When opinion trumps scientific reason

Or the ideological basis for federal cuts to environmental spending.

The closure of Canada’s Polar Environment Atmospheric Research Lab (PEARL) has shocked many Canadians. Located at 80°N in the High Arctic on Ellesmere Island, Nunavut, PEARL is the northernmost civilian research laboratory in the world. It is internationally recognized for ozone and climate research, and helped discover the first-ever Arctic ozone hole in 2011. PEARL is a Canadian success story that one U.S. government scientist deemed a “national treasure.” Now, many are left wondering why the Canadian government decided to bury that treasure.

As seen in The Mark News.
As seen in The Mark News.

Like most university-based environmental-research programs, PEARL depends upon federal grants to operate. However, in recent years, funding opportunities for projects like PEARL have been narrowed or eliminated. Government support for PEARL’s main sponsor, the Canadian Foundation for Climate and Atmospheric Sciences was cut off. Funding that was promised for climate and atmospheric science in the 2011 Federal Budget has been held up for nearly a year. The impact of this funding gap is far from benign. It has forced some of Canada’s best researchers to leave the country to find work. These experts were cultivated in Canada over many years and at great cost. It will take a generation to replace them.

The funding crisis at our universities mirrors the ongoing cutbacks at Environment Canada (EC). In July 2011, the government announced that it would eliminate 776 positions from EC, with 300 staff to be declared surplus. The cuts are undermining important research and monitoring programs in ozone, atmospheric radiation, climate adaptation, environmental toxics, air quality, and airborne research. Canadians depend upon these programs to ensure their environmental security, health, and safety.

How, then, can the government sufficiently defend these cutbacks?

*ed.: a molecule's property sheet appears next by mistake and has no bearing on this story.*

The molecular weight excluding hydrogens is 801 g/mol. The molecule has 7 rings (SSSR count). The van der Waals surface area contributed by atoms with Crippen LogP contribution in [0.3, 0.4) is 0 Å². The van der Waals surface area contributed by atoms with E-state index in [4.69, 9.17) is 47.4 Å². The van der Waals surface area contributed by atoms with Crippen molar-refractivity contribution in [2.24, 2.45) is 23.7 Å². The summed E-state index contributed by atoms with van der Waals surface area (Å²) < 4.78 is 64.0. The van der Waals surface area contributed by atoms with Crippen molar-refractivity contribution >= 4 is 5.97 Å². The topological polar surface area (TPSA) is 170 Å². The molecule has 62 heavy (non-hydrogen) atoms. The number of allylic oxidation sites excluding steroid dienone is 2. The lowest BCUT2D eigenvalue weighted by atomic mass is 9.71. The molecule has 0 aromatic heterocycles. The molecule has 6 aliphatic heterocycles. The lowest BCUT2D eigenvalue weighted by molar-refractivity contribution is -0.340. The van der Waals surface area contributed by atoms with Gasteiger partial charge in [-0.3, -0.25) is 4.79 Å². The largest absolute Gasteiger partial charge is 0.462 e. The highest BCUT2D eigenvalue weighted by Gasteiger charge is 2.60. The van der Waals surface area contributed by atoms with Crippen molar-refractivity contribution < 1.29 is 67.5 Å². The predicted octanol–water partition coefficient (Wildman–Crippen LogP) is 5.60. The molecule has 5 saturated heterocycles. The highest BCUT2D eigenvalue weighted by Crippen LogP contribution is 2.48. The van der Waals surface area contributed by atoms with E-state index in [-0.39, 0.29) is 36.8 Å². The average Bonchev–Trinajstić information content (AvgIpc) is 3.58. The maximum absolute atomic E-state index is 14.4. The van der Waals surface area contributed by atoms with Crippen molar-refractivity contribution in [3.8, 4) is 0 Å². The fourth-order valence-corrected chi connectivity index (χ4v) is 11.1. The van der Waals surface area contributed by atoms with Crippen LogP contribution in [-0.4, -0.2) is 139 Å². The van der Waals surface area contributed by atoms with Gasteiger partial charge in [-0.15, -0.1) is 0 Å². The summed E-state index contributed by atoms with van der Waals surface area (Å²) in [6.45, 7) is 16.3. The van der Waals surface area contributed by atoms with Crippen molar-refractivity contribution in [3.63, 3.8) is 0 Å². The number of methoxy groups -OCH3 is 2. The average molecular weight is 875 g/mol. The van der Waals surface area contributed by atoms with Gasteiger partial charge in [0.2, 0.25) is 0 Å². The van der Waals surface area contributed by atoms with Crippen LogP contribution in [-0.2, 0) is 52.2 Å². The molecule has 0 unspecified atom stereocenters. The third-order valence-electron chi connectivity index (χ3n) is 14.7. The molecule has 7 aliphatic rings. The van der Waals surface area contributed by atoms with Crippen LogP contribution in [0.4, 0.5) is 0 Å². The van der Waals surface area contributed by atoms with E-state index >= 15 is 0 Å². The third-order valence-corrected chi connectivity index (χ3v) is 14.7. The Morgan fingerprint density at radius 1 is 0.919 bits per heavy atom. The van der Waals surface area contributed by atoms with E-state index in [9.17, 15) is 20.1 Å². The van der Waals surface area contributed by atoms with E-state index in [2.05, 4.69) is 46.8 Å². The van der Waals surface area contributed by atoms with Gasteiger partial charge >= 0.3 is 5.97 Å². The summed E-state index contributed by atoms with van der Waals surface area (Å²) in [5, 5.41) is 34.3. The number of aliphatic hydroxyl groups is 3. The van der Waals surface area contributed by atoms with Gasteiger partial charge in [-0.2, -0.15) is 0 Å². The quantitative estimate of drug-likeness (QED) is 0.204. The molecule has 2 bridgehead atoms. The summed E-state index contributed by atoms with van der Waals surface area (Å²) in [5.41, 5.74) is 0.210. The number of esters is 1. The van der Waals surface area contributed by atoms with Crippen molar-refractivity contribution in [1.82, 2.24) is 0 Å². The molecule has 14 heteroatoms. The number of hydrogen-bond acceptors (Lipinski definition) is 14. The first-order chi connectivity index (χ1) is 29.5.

It’s possible that a scientific review conducted by knowledgeable experts could provide the appropriate justification. However, no such review has taken place. At the 2012 World Economic Forum in Davos, Prime Minister Stephen Harper said that Canada’s investments in science and technology have produced poor results and are a “significant problem for our country.” Given the lack of expert assessment, however, his comments are without merit: They represent his unscientific opinion, and nothing more. Scientists the world over are lamenting what is happening to Canada’s scientific community.

Canadian governments once understood that good policy is informed by science. In 1988, Brian Mulroney’s Progressive Conservatives commissioned independent experts to conduct a review of EC’s ozone program. The resulting report (“Measuring the Impacts of Environment Canada’s R&D: Case Study: Stratospheric Ozone Depletion Research,” 1998) stated that for every dollar spent on the program, Canadians received almost $13 in benefits to their health, environment, and economy. Health benefits included the avoidance of over 57,000 cases of skin cancer, 30,000 cases of cataracts, and 625 deaths in Canada over a 60-year period. Unfortunately, the Harper Conservatives have sought to dismantle what the Progressive Conservatives saw worthy of support.